Henry Clay: Statesman for the Union
It has always seemed rather a pity that Henry Clay, for all the times he tried between 1824 and 1848, never quite made it to the presidency. In all the gallery of public figures in the political life of antebellum America, probably none was referred to oftener than he, in his own day, by the designation of “Statesman.” There were not many so named, and with no other such figure is it so tempting to project a variety of might-have-beens. But while thousands everywhere adored Henry Clay, a good many others abominated him, and a sufficient number in between distrusted him just enough to supply the critical margin each time. The Statesman, no less than anyone else headed for prominence in the political climate of that era, had to be a man of intense ambition. The ways in which he was forced to adjust to that climate tended to have a bad effect on his character. So it evidently was with Henry Clay, as is heavily annotated by Robert V. Remini, his most recent and most schoolmasterly biographer.
The man’s talent was prodigally endowed. He had a superior intelligence, an abundance of social charm, instant reflexes in debate, a majestically resonant voice, and an ardently expansive vision of his country’s future. He flourished in what was then predominantly a speaking culture; his orations were signal events breathlessly awaited, stirring the galleries to transports of emotion. The legion of his followers included the rising Abraham Lincoln, who recalled Clay as “my beau ideal of a statesman, the man for whom I fought all my humble life”—the reason being, according to his cousin Dennis Hanks, that he “all-ways Loved Hen Clays Speaches I think was the Cause Mostly.” Even Clay’s political enemies, with one or two fatal exceptions, found him irresistible. Just before his own death, the madcap John Randolph of Roanoke, with whom he had once fought a duel (happily neither managed to hit the other), visited the Senate on an evening when Clay was speaking. “Help me up,” he ordered. “I have come here to hear that voice.” To John C. Calhoun, Clay was a “bad man…. I wouldn’t speak to him, but, by God! I love him.”
So why did he never get there? In the short—or shorter—run, two satanic forces were at work. One was an imperious ambition that could not contain itself, made little room for others, and was coupled with an egotism that knew no prudence. The other, beyond Clay’s or anyone’s reach, was the steadily widening rift between North and South, the root issue of which, however the modern historian may want to qualify it, was slavery. Clay’s loftiest title of honor in his own time and posthumously was that of the “Great Pacificator,” based on the major legislative compromises which he took the lead in fashioning in 1820, 1833, and 1850, and which were certainly critical in the two sections’ holding together politically as long as they did. But that fell a long step short of his ultimate aspirations. He yearned to preside over a seamlessly united and prosperous national commonwealth, and to shape with his own hands the means for making it ever more so. Instead, the time would shortly come when there could be no more compromising, and by 1861 no resolution except in blood. Nevertheless there may have been something in addition, running even deeper, that did Henry Clay and his followers in, of which more later.
Clay was born in 1777 in Hanover County, Virginia, the seventh in a family of nine children. His father, a Baptist minister and planter of moderate affluence, died when Henry was four, and his mother remarried the following year. His schooling was no more than adequate, the deficiencies of which he made up for himself by other means. In those days Patrick Henry was often to be heard in Hanover, on the stump or in court, an example that seems to have struck the young Clay with a special force. When his mother and stepfather departed for Kentucky, Clay stayed behind in Richmond to read law, most of it done under the benign tutelage of the great George Wythe, the state chancellor, professor of law and classics at William and Mary, and the most learned jurist in Virginia. Wythe saw to his entree in Richmond society and helped in his formation as a young man of polish and some cultivation. He was licensed as an attorney in 1797, seven months short of his twenty-first birthday. Immediately thereafter he too left for Kentucky, settling in Lexington and opening a practice there. In no time it became apparent that he could do almost anything he wanted with a jury.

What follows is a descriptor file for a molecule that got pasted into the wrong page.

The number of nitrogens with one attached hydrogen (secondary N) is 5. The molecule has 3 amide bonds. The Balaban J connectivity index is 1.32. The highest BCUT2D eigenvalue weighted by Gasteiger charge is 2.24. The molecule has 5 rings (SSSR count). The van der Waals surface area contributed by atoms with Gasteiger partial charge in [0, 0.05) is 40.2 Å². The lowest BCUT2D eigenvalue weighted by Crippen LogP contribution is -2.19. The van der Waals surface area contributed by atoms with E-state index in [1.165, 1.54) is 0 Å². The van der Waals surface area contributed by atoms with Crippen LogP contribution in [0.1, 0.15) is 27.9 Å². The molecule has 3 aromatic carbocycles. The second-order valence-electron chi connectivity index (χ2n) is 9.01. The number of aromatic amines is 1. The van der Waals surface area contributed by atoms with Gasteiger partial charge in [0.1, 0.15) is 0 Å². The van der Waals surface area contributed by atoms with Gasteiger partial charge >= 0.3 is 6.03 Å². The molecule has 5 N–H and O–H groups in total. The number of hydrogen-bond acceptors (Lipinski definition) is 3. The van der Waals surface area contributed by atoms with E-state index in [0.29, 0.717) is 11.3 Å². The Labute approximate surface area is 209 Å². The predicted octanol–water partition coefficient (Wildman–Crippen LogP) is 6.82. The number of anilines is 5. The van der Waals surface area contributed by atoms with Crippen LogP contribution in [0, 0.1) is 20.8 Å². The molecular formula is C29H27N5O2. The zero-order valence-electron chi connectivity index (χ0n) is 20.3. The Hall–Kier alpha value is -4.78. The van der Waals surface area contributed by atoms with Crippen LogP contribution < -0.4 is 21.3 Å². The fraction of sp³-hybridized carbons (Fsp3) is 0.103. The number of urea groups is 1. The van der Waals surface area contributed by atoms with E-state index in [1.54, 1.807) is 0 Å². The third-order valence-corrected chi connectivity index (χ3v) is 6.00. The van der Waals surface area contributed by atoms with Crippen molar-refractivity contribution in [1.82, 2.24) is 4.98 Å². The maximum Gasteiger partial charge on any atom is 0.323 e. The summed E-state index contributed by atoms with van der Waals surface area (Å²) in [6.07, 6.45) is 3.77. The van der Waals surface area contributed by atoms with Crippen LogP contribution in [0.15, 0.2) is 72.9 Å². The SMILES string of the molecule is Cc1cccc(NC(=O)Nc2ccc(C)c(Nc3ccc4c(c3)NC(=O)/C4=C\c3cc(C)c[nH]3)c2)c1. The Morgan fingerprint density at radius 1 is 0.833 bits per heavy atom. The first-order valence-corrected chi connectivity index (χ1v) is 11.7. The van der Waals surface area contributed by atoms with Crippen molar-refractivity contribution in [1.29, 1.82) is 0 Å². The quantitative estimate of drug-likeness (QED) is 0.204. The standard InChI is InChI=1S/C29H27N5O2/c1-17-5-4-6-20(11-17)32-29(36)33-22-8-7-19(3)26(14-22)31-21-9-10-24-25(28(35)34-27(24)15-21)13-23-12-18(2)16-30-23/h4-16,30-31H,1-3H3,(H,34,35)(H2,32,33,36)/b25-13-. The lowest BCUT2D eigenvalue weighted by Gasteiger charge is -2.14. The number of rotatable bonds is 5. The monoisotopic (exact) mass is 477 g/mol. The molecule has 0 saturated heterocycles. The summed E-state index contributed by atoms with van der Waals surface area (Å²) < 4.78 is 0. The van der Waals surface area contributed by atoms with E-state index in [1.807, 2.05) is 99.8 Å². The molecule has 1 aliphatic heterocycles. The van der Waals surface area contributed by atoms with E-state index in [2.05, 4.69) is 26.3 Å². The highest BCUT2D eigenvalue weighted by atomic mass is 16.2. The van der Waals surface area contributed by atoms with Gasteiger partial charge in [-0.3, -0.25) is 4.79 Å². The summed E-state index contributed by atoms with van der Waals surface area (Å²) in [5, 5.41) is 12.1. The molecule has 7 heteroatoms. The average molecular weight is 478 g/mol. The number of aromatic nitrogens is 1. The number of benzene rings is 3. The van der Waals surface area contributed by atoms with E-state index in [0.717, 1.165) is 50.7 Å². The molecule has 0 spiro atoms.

Clay made his entrance in politics as a Jeffersonian Republican. He professed to remain one for some years thereafter, yet with his incipiently cosmopolitan temper he began edging away from the more parochial implications of Jeffersonianism fairly soon. He also sensed that it was in the state’s mercantile and banking community that his own most dependable backing was to be found. He was elected in 1803 to the General Assembly, where he masterminded the foiling of a populist drive to destroy the Kentucky Insurance Company, an institution that had a large share of the state’s banking business. The Assembly sent him to the United States Senate in 1806 to fill out an unexpired term, even though he was a year short of the minimum age of thirty, which nobody seems to have noticed. Actually he preferred the livelier House of Representatives, and he got his wish in 1811. In November of that year Henry Clay suddenly hurtled into an eminence he was not to relinquish until the end of his life.
By late 1811 the dithering of the Madison administration over the humiliations being heaped upon American ocean commerce by the British, together with their picking up hundreds of American seamen for forced service in the Royal Navy, had brought the national government into general contempt. Henry Clay and a cohort of newcomers—the “War Hawks,” of a generation that had just missed the Revolution—were determined to turn this around and to flog a bemused federal establishment into action. They got their leading spirit, Clay, elected as speaker, and Clay thereupon proceeded to invest the speakership with a power immensely beyond anything that had previously been claimed for it.